Partners Resume Restoration on the Siuslaw River Estuary

Above: Jesse Beers, Cultural Stewardship Manager for the Confederated Tribes of Coos, Lower Umpqua and Siuslaw Indians, inspects sediments at the Siuslaw Restoration Project in 2023.

Partners from the Confederated Tribes of Coos, Lower Umpqua and Siuslaw Indians, the Siuslaw Watershed Council, and McKenzie River Trust are preparing for a second season of restoration on the Siuslaw River at Waite Ranch. Beginning in summer 2023, the tidal restoration project is working to return around 200 acres of estuarine wetlands to the Siuslaw River system.

Above: a government-drawn map from the 1800s shows the estuary branching through the present-day property. Below: An aerial from the 1940s captures early conversion efforts at Waite Ranch. 

The project is located 3 miles upstream of Florence, OR along Highway 126. In the 1800s, the land was converted for agriculture and used primarily for cattle ranching and dairy production. Converting tidal wetlands to agriculturally productive lands required the installation of a levee around the property to armor it from the fluctuating river. To keep farm fields dry enough for cattle, ditches were dug across the property and a simple tide gate was installed to drain the pasture. After decades of farming, the land was sinking beneath the weight of heavy cattle, and the ongoing maintenance cost for infrastructure began to overshadow its production value.  In 2010, McKenzie River Trust purchased the property, which had been identified as a high conservation priority by regional partners working to address immediate threats to native Coho salmon in the system whose numbers fell from more than 450,000 adults returning to spawn annually in the early 1900s to as few as 500 by the 1990s.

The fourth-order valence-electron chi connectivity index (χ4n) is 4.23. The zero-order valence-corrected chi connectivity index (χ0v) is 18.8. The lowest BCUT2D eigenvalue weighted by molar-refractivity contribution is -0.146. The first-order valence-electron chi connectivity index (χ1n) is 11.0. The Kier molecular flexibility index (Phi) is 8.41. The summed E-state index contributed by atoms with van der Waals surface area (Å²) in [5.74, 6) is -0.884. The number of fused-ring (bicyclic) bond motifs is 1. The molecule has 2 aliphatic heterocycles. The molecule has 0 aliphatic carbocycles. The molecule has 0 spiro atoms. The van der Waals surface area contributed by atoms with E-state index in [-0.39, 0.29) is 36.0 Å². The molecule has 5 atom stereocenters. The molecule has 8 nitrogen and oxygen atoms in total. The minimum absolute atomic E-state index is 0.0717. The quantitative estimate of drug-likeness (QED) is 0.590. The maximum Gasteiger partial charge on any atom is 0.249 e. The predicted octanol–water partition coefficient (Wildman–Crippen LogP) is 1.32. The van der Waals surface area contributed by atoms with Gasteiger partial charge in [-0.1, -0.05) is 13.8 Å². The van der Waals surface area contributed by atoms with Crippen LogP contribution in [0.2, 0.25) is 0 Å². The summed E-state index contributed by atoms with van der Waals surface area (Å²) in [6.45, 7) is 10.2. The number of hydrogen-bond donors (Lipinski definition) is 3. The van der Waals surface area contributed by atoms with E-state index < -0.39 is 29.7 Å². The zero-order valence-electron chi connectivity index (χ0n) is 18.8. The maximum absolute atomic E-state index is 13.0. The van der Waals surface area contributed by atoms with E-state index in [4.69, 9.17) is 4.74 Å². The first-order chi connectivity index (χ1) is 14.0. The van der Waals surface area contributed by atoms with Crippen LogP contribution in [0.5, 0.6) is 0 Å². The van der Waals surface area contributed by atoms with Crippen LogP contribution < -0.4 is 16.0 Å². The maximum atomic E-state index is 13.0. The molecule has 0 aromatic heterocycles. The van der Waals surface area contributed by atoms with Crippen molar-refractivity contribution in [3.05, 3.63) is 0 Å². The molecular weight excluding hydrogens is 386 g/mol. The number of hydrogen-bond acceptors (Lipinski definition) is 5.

Since purchasing Waite Ranch for conservation, McKenzie River Trust has worked with regional partners to design a project that meets both human and nonhuman needs. In 2023, partners began excavating the footprint for a renewed primary tidal channel on the site. Before agricultural conversion, the estuary flowed in and out of the remnant Prossler Slough, which now separates the project site from the highway. The new primary channel is being constructed further upstream from its historic location to protect the highway. Excavating a new route for water will provide a controlled re-entry point for the tidally influenced river to reconnect with its historic floodplain while keeping water away from nearby infrastructure. A muted tide gate will be installed at the mouth of Prossler Slough to regulate highway-adjacent flows while allowing for fish passage.

The project site seen in May 2023 (above) before project work began and again in October 2023 (below) after year one.

Excavators remove a concrete pad, a relic from the site’s agricultural history, in 2023.

As excavation work continues, sediments are being moved and utilized on-site to fill in remnant drainage ditches and construct a large berm between Prossler Slough and the project area. Due to years of soil compaction, additional material has been brought into the project site including fill material generated from a campground expansion at the Port of Siuslaw. In 2024, passersby can expect to observe continued soil movement as footprints for primary and secondary channels are completed. Additionally, a berm will be constructed to increase protection for Highway 126. This berm will begin to obscure the view of the project area, but it will eventually serve as an access point for ongoing maintenance of the site and educational programs conducted by project partners.

Above: looking upstream toward Mapleton, Highway 126 is seen in the left-hand side of the frame, surrounded by Prossler Slough, a remnant arm of the estuary from before the area was converted into agriculture. 

Below: Looking downstream toward Florence, a serpentine berm footprint hugs the right-hand side of the project area. This berm will allow for maintenance and education access to the property while also helping to buffer Highway 126 (far right) from tidal fluctuations. 

The entire restoration project is slated for completion in late summer 2025 and is funded through multiple grants including ones from the Oregon Watershed Enhancement Board, the National Fish and Wildlife Foundation, and the National Oceanic and Atmospheric Administration.  

Restoration partners monitor dissolved oxygen in drainage ditches ahead of restoration in 2023.